The majority of BlackBerry smartphones shipped in the past few years carried one of Research In Motion's (RIM) crafty device "brand names" like Pearl, Curve, Bold or Storm. That's because the company wisely realized somewhere along the line that its product portfolio was rapidly outgrowing its past model-number-based smartphone-naming conventions.
When you only sell a few different handhelds, it's acceptable--though not necessarily wise--to call one smartphone the BlackBerry 123 and another the BlackBerry 456, for example, because there simply aren't enough gadgets to cause much confusion. Especially when most of your end-customers are enterprises or organizations that buy in bulk through wireless carriers.
The problem comes in when you drastically jack up your portfolio and expand the target audience to include, say, millions of consumers--which is exactly what RIM has done since the fall of 2006, when it unveiled the BlackBerry Pearl 8100, the first consumer-oriented BlackBerry.
RIM's latest smartphones sport both brand names and somewhat-consistent model numbers, which is certainly an improvement over the previous model-number-only naming convention.
Unfortunately, it's not good enough.
Keeping track of RIM's various smartphone-wares today is a burdensome task. That's because multiple Pearls, Curves, Bolds and Storm devices exist, many with different features and meant for use on different cellular networks. What's worse, some of the different models seem to have been named with no obvious rhyme or reason.
Take, for example, the recently announced BlackBerry Storm2 9520, which was made official last week by RIM and U.K. carrier Vodafone. As suggested by its name, the Storm2 is the successor to RIM's popular, touch-screen Storm 95xx device. The original Storm came in two "flavors"--one for with a CDMA radio for use mostly in North America (Storm 9530) and one for overseas markets (Storm 9500).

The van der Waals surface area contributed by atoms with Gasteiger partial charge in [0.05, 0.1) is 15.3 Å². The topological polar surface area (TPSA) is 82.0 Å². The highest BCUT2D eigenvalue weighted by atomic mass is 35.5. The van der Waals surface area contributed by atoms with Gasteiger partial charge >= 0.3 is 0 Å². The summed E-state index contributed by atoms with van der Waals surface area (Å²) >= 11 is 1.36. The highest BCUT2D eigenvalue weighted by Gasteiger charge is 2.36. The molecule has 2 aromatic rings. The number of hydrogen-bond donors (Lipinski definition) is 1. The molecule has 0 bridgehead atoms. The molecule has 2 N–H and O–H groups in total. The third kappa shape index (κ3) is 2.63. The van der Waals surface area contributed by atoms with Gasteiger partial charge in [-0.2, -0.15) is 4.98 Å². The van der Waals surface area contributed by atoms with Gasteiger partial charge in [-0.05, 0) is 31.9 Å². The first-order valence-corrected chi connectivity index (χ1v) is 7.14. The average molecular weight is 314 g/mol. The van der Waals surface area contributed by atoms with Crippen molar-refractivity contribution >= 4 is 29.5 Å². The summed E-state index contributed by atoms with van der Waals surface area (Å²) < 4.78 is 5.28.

Verizon Wireless is expected to announce its new Storm 2, the 9550, any day now...but recent developments suggest that Verizon might launch the device as the Storm 2, with a space. (If this is the case, Verizon clearly didn't learn anything from Apple's recent iPhone "3G S/3GS" naming debacle...)
RIM's new BlackBerry Bold, the Bold 9700, is available in two versions for use on different 3G networks, just like the Storm2 9520 and Storm 2 (?) 9550...but both versions have exactly the same name and number: BlackBerry Bold 9700.
Then take the company's Curve lineup, of which there are now three "families"--83xx, 85xx and 89xx. Each and every device in the Curve family--and there are LOTS of them--is simply called a Curve. And each has a unique model number; say 8310, 8520 and 8900. But no Curve2 or Curve 3...even though it really would've been valuable for RIM to differentiate those particular devices, since they're all unique.
Confused yet?? Yeah...me too. And I won't even dive into the whole Pearl 81xx vs. Pearl Flip 82xx deal--trust me, it's just as mind-boggling as the above-mentioned examples.
The naming problems don't stop at RIM smartphones. RIM strangely gave its latest smartphone accessory, the BlackBerry HS-500 Wireless Headset, the a very similar name to an older, some might say obsolete, Motorola Bluetooth headset.
It's worth noting that part of the confusion here seems to be on the carrier-side, where each individual carrier wants to differentiate its specific BlackBerry smartphones from those offered by other carriers. RIM typically helps by making its carrier-customers' devices in slightly different colors or with tweaked features--and unique model numbers, to boot. Carriers then paste on logos and other branding to further set their products apart from rivals'.
Because RIM's making slightly different devices for customers, it does need to differentiate those products somehow. I just think that differentiation should be on the business-side of things and have less to do with consumers, most of whom probably don't know, or even care, that RIM makes more Curve devices than you can count on both hands.
It would really make sense from both a business perspective and a user-experience-standpoint for RIM to decide on some clear, simple naming conventions for its smartphones and then stick to those guidelines/rules when naming every device it ships.
So, for example, all future BlackBerry Curves could be labeled "Curve2" or "Curve3" depending on generation, with very similar model numbers for all devices in the same generation: Curve1 (83xx), Curve2 (89xx) and Curve3 (85xx). (The Curve 8900 was released before the 8520.)
RIM has spent years confusing customers with seemingly incongruous naming conventions, and it's going to have to dig itself out of that hole. But it's also never too late to start fixing past mistakes.
RIM's taking the world by storm--pun proudly intended--but it could save itself a world of trouble down the line by addressing its BlackBerry naming-convention challenges sooner than later.
This story, "BlackBerry -- What's in a Name?" was originally published by CIO.